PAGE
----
Freedom to Read
Banned Books Week: From September 30 to October 6 libraries, schools, and bookstores will celebrate Banned Books Week, an annual event that focuses on First Amendment rights. “During Banned Books Week, we hope to remind Americans that the ability to read, speak, think and express ourselves freely is a right, not a privilege,” said Maureen Sullivan, American Library Association President. “As we celebrate the 30th anniversary of Banned Books Week, it’s important to recognize that book banning does exist in this day and age. It’s up to all of us, community residents, librarians, teachers and journalists, to continue to stand up and speak out for the right to read.”
To commemorate the event, ALA’s Office for Intellectual Freedom is coordinating the “50 State Salute to Banned Books Week.” State or regional library associations, local libraries, bookstores, schools, universities, and community organizations are urged to create a video of no more than 5 minutes for the Banned Books Virtual Readout “that emphasizes ways each state’s community celebrates freedom to read during Banned Books Week.” You can upload your video to a special YouTube channel. During last year’s Banned Books Week, more than 800 videos were uploaded, and included posts by such challenged authors as Judy Blume and Lauren Myracle. ALA encourages libraries to participate in the read-out by facilitating the event in their institutions. Be sure to check out the instructions for creating and submitting your video.
Broadcast journalist Bill Moyers and Judith Moyers have been named honorary co-chairs of Banned Books Week. Bill Moyers, a longtime supporter of the event, will appear in an online video “addressing the importance of our freedom to seek and express ideas, even those some consider unorthodox or unpopular.”
Shoot a documentary: StudentCam, C-SPAN’s 2013 national video documentary contest, is open to middle and high school students. Students in grades 6 to 12 are asked to produce a 5-8 minute video focusing on this year’s theme: “Message to the President: What’s the most important issue the president should consider in 2013?” Entries must represent varying sides of the issue and include some C-SPAN video footage that supports the topic. Kids can compete individually or in teams of two or three. While the video must be the original work of the student, teachers are permitted to provide guidance. Rules for preparing the film and other guidelines can be found online. Young filmmakers can upload their videos directly online.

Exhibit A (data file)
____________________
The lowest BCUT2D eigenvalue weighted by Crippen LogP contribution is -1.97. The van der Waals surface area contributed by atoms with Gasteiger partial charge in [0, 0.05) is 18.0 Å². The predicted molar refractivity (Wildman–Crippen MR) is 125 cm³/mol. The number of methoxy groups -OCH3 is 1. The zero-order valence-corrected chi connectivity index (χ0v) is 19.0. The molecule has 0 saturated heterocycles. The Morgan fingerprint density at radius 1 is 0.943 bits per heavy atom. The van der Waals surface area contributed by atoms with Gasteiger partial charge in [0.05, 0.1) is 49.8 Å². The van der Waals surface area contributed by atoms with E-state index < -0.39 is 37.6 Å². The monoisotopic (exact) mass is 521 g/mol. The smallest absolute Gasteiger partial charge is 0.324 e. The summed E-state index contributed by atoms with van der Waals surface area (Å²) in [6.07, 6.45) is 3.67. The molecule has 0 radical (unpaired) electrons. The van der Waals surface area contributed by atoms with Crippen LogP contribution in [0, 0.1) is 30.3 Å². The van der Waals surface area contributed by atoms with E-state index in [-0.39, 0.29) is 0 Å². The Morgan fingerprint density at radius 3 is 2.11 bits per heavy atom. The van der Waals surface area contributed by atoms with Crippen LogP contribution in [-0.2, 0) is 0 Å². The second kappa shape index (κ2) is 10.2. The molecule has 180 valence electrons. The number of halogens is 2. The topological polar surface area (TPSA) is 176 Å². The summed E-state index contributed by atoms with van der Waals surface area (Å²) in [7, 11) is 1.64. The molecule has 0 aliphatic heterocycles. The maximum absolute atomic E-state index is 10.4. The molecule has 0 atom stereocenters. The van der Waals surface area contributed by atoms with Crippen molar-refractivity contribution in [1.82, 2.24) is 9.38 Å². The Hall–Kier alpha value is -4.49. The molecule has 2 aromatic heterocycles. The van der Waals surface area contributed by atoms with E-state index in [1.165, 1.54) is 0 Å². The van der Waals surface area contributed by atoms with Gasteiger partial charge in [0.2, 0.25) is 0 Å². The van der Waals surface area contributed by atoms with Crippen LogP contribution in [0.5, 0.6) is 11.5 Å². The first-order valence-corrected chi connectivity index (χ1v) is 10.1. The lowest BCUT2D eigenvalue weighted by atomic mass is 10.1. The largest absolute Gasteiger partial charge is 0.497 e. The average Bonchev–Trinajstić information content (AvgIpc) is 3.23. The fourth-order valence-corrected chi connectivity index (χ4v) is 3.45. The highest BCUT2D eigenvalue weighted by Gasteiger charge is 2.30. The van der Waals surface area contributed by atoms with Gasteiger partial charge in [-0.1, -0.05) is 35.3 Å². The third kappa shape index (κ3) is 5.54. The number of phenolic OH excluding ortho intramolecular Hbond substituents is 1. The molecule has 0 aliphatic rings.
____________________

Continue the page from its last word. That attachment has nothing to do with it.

A total of 75 student prizes and 11 teacher prizes, totaling $50,000, will be awarded. There will be one grand prize—the student will receive $5,000 and the teacher/school will get $1,000 to purchase digital video equipment for the school. Awards in the middle and high school categories for first, second, and third prize winners range from $750 to $3,000, and teacher/school awards will range from $125 to $500. There will also be $250 for each of the 48 honorable mentions. The deadline for entries is January 18, 2013, and winners will be announced in March 2013. The top 27 winning videos will air on C-SPAN in April.
StudentCam is sponsored by C-SPAN Classroom, a free membership service intended to support educators’ use of C-SPAN programming in their classes or for research.
College admissions: It’s college application time for high school seniors, and now there’s help available. Shmoop is partnering with college preparation site Zinch to give students access to any one of Shmoop’s test prep resources, including the SAT, ACT, and PSAT, through January. Teens can register on Zinch Prep and get access to one of Shmoop’s test prep resources. If they want access additional Shmoop resources, they can go directly to Shmoop’s website and find additional test prep materials for a fee, unless their school or school district is already a member.
Zinch Prep is a college counseling program that offers students free step-by-step instructions from experts to help them through the college admissions process. Zinch Prep’s web series will provide information on college admission tips, writing your personal statement, application mistakes to avoid, and how to ask for recommendations. Schmoop is a digital curriculum and test prep company. “High income families will pay thousands of dollars for individual college admissions counselors, creating an advantage, while many students from families of more modest means may not be aware of the opportunities they have,” said Bob Patterson, Director of College Outreach at Zinch. “Zinch wants to help those students by offering Chegg Presents Zinch Prep and providing college admissions support to the 99 percent.”
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